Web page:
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4 Questions about Rooftop Farming, answered.

Urban farming requires a certain sense of adventure, like moving what is traditionally done only at ground level and moving it several stories high onto a rooftop. Rooftop farming is not without its challenges. Farming is not without its challenges, but even more so when done up on a roof. Our Director of Horticulture Laura Feddersen was recently asked a few interesting questions about our rooftop farming operation at Whole Foods Market in Lynnfield. Here’s how she answered.


1. What products do you use to amend the soil and control pests?

Laura: We use only organic, OMRI approved products for fertility and pest management. We manage first through prevention and optimizing plant health before introducing products. For soil fertility and microbial life we use compost, rock dust, and Pro-Gro, an organic all purpose fertilizer from North Country Organics. For pest control we turn to neem oil, insecticidal soap, Spinosads and BT if needed, as well as beneficial insects such as parasitic nematodes. A simple spray made of milk and baking soda applied plant leaves is very effective for prevention and control of fungal disease.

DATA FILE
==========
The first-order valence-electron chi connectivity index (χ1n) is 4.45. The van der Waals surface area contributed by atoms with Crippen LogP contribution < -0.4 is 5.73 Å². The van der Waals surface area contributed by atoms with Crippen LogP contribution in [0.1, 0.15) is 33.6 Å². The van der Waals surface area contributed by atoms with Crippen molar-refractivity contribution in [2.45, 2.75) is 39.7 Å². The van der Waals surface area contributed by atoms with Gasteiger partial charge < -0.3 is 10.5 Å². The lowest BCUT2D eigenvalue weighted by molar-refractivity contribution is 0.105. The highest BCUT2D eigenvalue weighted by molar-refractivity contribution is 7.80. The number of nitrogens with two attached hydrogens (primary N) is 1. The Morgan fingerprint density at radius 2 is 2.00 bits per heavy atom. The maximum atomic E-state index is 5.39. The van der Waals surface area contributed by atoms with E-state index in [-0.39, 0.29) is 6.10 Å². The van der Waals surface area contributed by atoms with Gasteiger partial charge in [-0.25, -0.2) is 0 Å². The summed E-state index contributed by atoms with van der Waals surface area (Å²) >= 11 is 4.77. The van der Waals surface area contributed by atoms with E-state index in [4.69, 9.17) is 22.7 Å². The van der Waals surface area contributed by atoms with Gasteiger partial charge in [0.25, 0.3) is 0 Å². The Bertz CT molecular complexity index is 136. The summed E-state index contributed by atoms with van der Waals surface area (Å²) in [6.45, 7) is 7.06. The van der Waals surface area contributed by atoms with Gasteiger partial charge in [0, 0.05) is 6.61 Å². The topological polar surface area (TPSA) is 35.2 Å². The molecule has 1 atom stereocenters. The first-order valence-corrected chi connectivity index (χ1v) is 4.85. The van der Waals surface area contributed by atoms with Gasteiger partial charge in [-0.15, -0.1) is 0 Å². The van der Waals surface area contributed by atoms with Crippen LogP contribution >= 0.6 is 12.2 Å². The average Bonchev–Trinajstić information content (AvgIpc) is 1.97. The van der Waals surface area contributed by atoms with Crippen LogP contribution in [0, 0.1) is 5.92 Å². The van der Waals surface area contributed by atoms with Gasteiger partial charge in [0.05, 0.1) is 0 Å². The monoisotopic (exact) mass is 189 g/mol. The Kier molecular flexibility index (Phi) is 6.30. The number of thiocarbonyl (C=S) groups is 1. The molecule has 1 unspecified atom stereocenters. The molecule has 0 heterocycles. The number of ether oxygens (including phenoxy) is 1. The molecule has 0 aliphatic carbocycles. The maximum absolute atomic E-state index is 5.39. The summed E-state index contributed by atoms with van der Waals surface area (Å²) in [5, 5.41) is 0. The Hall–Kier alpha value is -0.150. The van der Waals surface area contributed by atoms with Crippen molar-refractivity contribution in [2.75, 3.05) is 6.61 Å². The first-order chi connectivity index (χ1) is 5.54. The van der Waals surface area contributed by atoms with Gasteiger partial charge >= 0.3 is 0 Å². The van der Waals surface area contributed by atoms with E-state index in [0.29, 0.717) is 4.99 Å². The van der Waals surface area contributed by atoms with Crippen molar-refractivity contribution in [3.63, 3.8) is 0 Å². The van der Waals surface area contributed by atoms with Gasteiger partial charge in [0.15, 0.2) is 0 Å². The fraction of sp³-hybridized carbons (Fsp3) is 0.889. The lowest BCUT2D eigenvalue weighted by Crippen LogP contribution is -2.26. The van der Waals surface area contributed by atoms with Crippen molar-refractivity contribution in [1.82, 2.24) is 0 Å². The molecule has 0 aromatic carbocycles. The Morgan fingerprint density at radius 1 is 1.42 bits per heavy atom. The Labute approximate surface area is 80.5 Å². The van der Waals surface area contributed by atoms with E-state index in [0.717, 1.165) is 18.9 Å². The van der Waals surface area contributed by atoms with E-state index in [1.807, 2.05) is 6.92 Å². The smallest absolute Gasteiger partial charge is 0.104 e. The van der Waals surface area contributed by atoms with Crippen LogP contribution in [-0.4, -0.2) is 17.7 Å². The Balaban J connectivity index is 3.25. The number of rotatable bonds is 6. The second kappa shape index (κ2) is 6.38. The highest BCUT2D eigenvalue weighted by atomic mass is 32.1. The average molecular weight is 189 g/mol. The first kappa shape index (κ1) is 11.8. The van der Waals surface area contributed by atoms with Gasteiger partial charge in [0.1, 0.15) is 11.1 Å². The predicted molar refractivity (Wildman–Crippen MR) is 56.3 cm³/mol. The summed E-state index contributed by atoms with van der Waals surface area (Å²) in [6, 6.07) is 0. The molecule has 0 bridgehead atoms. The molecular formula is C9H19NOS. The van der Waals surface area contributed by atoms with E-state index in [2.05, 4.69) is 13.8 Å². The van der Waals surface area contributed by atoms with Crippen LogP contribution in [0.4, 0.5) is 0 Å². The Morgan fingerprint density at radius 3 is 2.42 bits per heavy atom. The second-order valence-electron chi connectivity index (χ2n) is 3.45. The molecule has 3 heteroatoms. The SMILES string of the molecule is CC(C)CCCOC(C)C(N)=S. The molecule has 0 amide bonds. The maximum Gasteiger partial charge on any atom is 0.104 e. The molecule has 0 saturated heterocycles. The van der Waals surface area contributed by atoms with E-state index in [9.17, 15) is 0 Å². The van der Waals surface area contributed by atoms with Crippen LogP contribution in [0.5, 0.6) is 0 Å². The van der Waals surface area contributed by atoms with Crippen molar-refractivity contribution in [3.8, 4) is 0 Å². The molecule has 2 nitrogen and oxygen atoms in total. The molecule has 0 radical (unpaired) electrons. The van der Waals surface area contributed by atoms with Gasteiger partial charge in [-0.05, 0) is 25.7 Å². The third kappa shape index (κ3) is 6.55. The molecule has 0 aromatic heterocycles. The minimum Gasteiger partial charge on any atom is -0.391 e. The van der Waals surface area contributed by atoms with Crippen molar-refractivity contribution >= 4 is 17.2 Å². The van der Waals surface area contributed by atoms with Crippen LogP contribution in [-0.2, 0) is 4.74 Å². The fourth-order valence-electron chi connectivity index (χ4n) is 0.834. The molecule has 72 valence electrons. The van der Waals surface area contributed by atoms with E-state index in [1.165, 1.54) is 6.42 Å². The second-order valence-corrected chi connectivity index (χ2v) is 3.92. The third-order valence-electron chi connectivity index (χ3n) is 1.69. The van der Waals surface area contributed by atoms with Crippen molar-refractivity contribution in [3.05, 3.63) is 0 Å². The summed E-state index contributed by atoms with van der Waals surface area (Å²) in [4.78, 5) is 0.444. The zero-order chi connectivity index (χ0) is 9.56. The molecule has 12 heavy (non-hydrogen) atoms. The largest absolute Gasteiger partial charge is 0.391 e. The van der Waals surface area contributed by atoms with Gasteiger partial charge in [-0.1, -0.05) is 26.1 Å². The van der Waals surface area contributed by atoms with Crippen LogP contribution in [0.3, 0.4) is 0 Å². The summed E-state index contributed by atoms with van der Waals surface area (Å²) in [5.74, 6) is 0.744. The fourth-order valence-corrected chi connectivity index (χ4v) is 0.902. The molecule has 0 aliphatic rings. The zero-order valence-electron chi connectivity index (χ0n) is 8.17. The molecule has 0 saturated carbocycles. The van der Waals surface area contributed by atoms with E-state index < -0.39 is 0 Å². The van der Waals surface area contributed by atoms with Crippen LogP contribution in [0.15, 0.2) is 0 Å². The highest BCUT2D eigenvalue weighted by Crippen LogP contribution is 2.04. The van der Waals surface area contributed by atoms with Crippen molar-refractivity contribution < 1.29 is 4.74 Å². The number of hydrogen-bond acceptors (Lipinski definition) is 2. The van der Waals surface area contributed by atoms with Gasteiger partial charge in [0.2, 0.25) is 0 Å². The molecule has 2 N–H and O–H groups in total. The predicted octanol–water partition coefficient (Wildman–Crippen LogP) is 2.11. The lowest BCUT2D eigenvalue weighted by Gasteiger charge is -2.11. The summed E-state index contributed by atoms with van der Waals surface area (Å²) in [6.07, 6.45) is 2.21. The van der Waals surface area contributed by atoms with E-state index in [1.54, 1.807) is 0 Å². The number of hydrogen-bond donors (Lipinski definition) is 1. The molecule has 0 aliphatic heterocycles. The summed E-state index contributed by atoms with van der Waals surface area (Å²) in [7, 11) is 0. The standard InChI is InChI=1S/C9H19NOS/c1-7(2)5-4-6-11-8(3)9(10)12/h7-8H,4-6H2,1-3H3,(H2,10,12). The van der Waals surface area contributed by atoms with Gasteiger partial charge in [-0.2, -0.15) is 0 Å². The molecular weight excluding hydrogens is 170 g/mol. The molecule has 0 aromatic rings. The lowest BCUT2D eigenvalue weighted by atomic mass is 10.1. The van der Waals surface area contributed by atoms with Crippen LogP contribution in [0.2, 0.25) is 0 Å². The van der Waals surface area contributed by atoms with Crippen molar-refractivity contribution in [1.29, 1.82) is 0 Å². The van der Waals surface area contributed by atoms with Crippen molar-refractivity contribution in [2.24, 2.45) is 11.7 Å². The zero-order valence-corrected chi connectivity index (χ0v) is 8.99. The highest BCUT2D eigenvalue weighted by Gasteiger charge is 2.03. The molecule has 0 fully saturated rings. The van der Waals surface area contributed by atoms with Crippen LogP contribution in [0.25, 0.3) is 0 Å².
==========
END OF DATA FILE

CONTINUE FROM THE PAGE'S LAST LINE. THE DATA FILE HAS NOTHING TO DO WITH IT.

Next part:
2. What are the ten most successful crops from the rooftop farm?

Laura: Sweet peppers, jalapenos, and cucumbers are very prolific, carrots and cilantro have great flavor, salad turnips, arugula, ground cherries, salad tomatoes, and radishes of all kinds do very well.

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3. What are the ten least successful crops from the rooftop farm?

Laura: Japanese eggplant, banana peppers, and bok choy grew very well but didn’t sell as well in the store because many people don’t recognize them. Heirloom tomatoes tend to split in the rooftop soil. Basil got very bad downy mildew this year. Head lettuce didn’t size up well this year because of cold spring/late planting. Onions, leeks, and beets didn’t size up well either.

4. Any stories of experimenting?

Laura: We did some experimentation with mulches and compost last year. We found cocoa hull mulch, a byproduct of the chocolate industry, works like magic, making tomato plants much larger and greener – it also has a noticeable impact on pepper plants. We’ve found a thin layer of compost added at the beginning of the season jump starts the microbial soil communities and improves plant health. I experimented with adding blood meal to keep kale plants going through the summer, but this resulted in a lot of aphids being attracted to the vigorous new growth. I won’t do this again!

Learn intensive growing techniques, and organic fertilization and pest management practices firsthand from Laura and her team at the next intensive Urban Farming Course, or a myriad of other urban farming topics at one of our seasonal workshops.


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